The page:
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Not long after the artificial intelligence company OpenAI released its ChatGPT chatbot, the application went viral. Five days after its release, it had garnered 1 million users. Since then, it has been called world-changing, a tipping point for artificial intelligence, and the beginning of a new technological revolution.

Like others, we began exploring potential medical applications for ChatGPT, which was trained on more than 570 gigabytes of online textual data, extracted from sources like books, web texts, Wikipedia, articles, and other content on the internet, including some focused on medicine and health care. Although the potential usage of AI such as ChatGPT for medical applications excites us, inaccuracies, confabulation, and bias make us hesitant to endorse its use outside of certain situations. These include streamlining education and administrative tasks to assisting clinical decision-making, though even there the application has significant problems and pitfalls.


As an educational aid

In the United States, medical education continues to inch away from a system revolving around memorizing and retaining information to an emphasis on curating and applying medical knowledge. AI systems like ChatGPT could facilitate this transition by helping medical students and physicians learn more efficiently, from creating unique memory devices (“create a mnemonic for the names of the cranial nerves”) to explaining complex concepts in language of varying complexity (“explain tetralogy of Fallot to me like I’m a 10th grader, a first-year medical student, or a cardiology fellow“).

By asking ChatGPT, we learned it can aid in studying for standardized medical exams by generating quality practice questions alongside detailed explanations for the correct and incorrect answers. Perhaps it should come as no surprise that, in a recent study released as a preprint — in which ChatGPT was listed as a co-author — the application passed the first two steps of the United States Medical Licensing Exam, the national exam that most U.S. medical students take to quality for medical licenses.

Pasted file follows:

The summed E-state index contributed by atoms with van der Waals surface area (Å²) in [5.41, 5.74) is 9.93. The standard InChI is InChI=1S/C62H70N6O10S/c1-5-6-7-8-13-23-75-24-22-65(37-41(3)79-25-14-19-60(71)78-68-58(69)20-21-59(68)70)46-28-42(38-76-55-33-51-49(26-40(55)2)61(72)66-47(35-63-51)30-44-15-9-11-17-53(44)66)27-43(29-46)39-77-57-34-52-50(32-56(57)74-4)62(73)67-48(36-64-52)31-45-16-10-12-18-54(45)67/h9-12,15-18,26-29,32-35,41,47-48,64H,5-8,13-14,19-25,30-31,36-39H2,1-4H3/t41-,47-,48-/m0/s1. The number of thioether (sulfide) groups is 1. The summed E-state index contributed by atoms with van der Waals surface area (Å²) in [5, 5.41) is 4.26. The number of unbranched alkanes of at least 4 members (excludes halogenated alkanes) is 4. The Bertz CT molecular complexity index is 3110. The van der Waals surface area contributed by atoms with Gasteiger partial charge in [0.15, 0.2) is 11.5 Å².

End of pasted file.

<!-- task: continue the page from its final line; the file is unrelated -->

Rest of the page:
ChatGPT’s responsive design can also simulate a patient and be asked to provide a medical history, physical exam findings, lab results, and more. With its capacity to answer follow-up questions, ChatGPT could provide opportunities to refine a physician’s diagnostic skills and clinical acumen more generally, though with a high level of skepticism.


Although ChatGPT can help physicians, they need to tread carefully and not use it as a primary source without verification.

For administrative work

In 2018, the last year for which we could find solid statistics, 70% of physicians said they spent at least 10 hours on paperwork and administrative tasks, with nearly one-third of them spending 20 hours or more.

ChatGPT could be used to help health care workers save time with nonclinical tasks, which contribute to burnout and take away time from interacting with patients. We found that ChatGPT’s dataset includes the Current Procedural Terminology (CPT) code set, a standardized system for identifying medical procedures and services that most physicians use to bill for procedures or the care they provide. To test how well it worked, when we asked ChatGPT for several billing codes it gave us the correct code for Covid vaccines but inaccurate ones for amniocentesis and x-ray of the sacrum. In other words, for now, close but no cigar without substantial improvement.

Clinicians spend an inordinate amount of time writing letters to advocate for patients’ needs for insurance authorization and third-party contractors. ChatGPT could help with this time-consuming task. We asked ChatGPT, “Can you write an authorization letter for Blue Cross regarding transesophageal echocardiogram usage in a patient with valve disease? The service is not covered by the insurance provider. Please incorporate references that include scientific research.” Within seconds, we received a personalized email that could serve as a time-saving template for this request. It required some editing, but generally got the message through.